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Lens choice for shooting video indoors?

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Chuck Purnell
Lens choice for shooting video indoors?
on Sep 12, 2012 at 3:02:29 am

I have a shoot coming up next weekend where part of the shoot will take place inside a big arena and the other half will be outside. Just trying to get a gauge on what might be a good lens to use on the inside. I am shooting with a Nikon D7000 and will have an onboard LED light. I did a test tonight where I put my 85mm 1.4 on but I had to bump up the ISO to between 800 and 1200 with the light on to be satisfied with the image I was getting. I used the 85mm just for the sake of the test. I would like to use a wider lens for the actual shoot since I will be shooting interviews and b-roll.

Thanks.

Cre8tive Minds Entertainment, LLC


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Bill Bruner
Re: Lens choice for shooting video indoors?
on Sep 12, 2012 at 6:09:02 am

Chuck - I recommend the $500 Rokinon/Samyang 35mm f1.4. Or for $50 more you can get the cine version (iris de-clicked and geared for follow-focus).

Philip Bloom likes this lens for video.

Same speed as your 85mm, though, so you may need to keep your ISO up.

Hope this is helpful,

Bill
Hybrid Camera Revolution


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Sareesh Sudhakaran
Re: Lens choice for shooting video indoors?
on Sep 12, 2012 at 10:50:53 am

+1 for the Samyang 35mm f/1.4.

I put together a rigging guide with lens suggestions here. It's for the D800, but the lenses work well for DX cameras too.

You'll ideally need f/2.8 and larger for low light. Shooting in ISO 800 is okay.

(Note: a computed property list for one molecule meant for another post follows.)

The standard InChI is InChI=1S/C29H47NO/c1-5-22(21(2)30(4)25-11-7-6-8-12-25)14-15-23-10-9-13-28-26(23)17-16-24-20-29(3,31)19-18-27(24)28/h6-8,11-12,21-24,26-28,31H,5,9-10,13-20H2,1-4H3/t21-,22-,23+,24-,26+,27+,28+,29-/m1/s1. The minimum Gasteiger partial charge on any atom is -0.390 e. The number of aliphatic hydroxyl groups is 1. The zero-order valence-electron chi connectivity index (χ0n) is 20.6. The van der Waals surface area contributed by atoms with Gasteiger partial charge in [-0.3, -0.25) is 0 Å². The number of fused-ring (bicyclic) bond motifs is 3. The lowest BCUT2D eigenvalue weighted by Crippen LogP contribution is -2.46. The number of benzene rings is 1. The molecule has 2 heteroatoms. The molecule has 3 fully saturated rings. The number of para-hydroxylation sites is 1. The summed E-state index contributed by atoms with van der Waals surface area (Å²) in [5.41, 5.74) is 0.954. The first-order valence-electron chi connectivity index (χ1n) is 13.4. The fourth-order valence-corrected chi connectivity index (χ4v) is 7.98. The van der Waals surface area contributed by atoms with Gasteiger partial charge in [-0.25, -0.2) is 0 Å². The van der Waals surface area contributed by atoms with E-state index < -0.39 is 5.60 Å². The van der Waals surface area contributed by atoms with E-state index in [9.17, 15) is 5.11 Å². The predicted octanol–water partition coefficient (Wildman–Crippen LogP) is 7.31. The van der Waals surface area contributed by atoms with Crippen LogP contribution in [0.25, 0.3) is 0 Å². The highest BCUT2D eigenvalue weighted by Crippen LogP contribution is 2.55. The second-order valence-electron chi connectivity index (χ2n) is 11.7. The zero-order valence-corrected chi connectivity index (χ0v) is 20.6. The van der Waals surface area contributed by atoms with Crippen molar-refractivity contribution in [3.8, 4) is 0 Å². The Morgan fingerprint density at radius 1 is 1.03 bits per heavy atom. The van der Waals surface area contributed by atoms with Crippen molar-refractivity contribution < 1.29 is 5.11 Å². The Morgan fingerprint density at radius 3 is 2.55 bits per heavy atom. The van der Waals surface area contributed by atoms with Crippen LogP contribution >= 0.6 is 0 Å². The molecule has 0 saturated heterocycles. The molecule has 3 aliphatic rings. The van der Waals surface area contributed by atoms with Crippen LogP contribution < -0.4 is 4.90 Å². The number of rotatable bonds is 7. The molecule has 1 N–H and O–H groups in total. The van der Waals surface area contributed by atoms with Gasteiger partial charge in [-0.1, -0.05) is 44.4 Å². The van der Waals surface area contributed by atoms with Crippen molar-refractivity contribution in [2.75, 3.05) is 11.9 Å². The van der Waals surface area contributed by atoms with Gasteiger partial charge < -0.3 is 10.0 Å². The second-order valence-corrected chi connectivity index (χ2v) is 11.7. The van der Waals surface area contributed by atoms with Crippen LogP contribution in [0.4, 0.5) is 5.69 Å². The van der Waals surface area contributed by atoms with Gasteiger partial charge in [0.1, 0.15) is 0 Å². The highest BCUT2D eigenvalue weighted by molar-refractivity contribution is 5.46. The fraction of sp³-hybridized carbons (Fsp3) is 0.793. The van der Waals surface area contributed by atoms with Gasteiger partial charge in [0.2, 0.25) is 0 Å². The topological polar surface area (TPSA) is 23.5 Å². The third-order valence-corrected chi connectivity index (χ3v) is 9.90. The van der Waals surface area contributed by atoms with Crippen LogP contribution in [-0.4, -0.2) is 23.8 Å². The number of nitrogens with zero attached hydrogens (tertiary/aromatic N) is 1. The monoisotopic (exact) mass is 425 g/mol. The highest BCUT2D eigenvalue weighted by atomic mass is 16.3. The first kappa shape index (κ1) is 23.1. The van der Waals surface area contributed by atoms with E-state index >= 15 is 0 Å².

The disadvantage with larger apertures is pulling focus becomes tough - especially if you're a one-man crew. Hope this helps.

http://wolfcrow.com/blog/ - Workflow information and support for filmmakers, photographers, audiographers and videographers.


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Brent Dunn
Re: Lens choice for shooting video indoors?
on Sep 12, 2012 at 4:45:47 pm

Using a wider lens, 24 mm or below, sometimes gives you a little fishy look and can make a clients face look fat. It's better to stay above 50mm for interviews.

I would go below 2.8 for interviews. If you shoot at 1.2, the bokeh is too much. It's better to be able to see some of the background to place them at the location and allow your viewer to actually make out the shapes and objects.....even though they are slightly blurred with the shallow depth of field.

Many people think that the lower the aperture....1.2 for example....the better. Sometimes it is, but only if you don't want to reveal what is in the room or location. Lenses tell stories. Some project different emotion. Some can detract from your purpose.

Brent Dunn
Owner / Director / Editor
DunnRight Films
DunnRight Video.com
Video Marketing Toolbox.net

Sony EX-1,
Canon 5D Mark II
Canon 7D
Mac Pro Tower, Quad Core,
with Final Cut Studio

HP i7 Quad laptop
Adobe CS-5 Production Suite





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